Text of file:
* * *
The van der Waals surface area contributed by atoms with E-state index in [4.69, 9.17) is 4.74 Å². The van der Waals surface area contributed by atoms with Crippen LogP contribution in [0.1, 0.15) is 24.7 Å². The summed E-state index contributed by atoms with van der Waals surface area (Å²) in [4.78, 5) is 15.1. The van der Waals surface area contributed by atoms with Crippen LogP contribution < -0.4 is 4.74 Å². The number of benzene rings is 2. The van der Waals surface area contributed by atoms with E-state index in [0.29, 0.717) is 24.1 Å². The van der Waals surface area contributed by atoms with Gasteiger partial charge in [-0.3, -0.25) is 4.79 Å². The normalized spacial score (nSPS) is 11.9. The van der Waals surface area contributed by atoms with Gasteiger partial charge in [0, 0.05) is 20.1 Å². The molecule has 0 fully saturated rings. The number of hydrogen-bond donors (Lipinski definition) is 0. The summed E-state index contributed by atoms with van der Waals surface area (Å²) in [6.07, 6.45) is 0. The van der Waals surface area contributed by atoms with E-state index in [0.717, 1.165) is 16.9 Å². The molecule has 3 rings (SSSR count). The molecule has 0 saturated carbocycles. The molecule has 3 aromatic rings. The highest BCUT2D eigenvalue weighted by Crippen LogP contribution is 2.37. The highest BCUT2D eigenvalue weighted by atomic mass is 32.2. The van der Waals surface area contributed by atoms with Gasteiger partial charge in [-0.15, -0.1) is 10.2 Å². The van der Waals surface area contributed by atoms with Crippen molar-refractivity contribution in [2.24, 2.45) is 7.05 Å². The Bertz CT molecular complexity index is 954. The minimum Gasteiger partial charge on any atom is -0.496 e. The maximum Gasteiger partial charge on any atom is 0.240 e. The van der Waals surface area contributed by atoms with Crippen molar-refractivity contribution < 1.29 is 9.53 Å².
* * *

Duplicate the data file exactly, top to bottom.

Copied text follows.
The van der Waals surface area contributed by atoms with E-state index in [4.69, 9.17) is 4.74 Å². The van der Waals surface area contributed by atoms with Crippen LogP contribution in [0.1, 0.15) is 24.7 Å². The summed E-state index contributed by atoms with van der Waals surface area (Å²) in [4.78, 5) is 15.1. The van der Waals surface area contributed by atoms with Crippen LogP contribution < -0.4 is 4.74 Å². The number of benzene rings is 2. The van der Waals surface area contributed by atoms with E-state index in [0.29, 0.717) is 24.1 Å². The van der Waals surface area contributed by atoms with Gasteiger partial charge in [-0.3, -0.25) is 4.79 Å². The normalized spacial score (nSPS) is 11.9. The van der Waals surface area contributed by atoms with Gasteiger partial charge in [0, 0.05) is 20.1 Å². The molecule has 0 fully saturated rings. The number of hydrogen-bond donors (Lipinski definition) is 0. The summed E-state index contributed by atoms with van der Waals surface area (Å²) in [6.07, 6.45) is 0. The van der Waals surface area contributed by atoms with E-state index in [0.717, 1.165) is 16.9 Å². The molecule has 3 rings (SSSR count). The molecule has 0 saturated carbocycles. The molecule has 3 aromatic rings. The highest BCUT2D eigenvalue weighted by Crippen LogP contribution is 2.37. The highest BCUT2D eigenvalue weighted by atomic mass is 32.2. The van der Waals surface area contributed by atoms with Gasteiger partial charge in [-0.15, -0.1) is 10.2 Å². The van der Waals surface area contributed by atoms with Crippen molar-refractivity contribution in [2.24, 2.45) is 7.05 Å². The Bertz CT molecular complexity index is 954. The minimum Gasteiger partial charge on any atom is -0.496 e. The maximum Gasteiger partial charge on any atom is 0.240 e. The van der Waals surface area contributed by atoms with Crippen molar-refractivity contribution < 1.29 is 9.53 Å².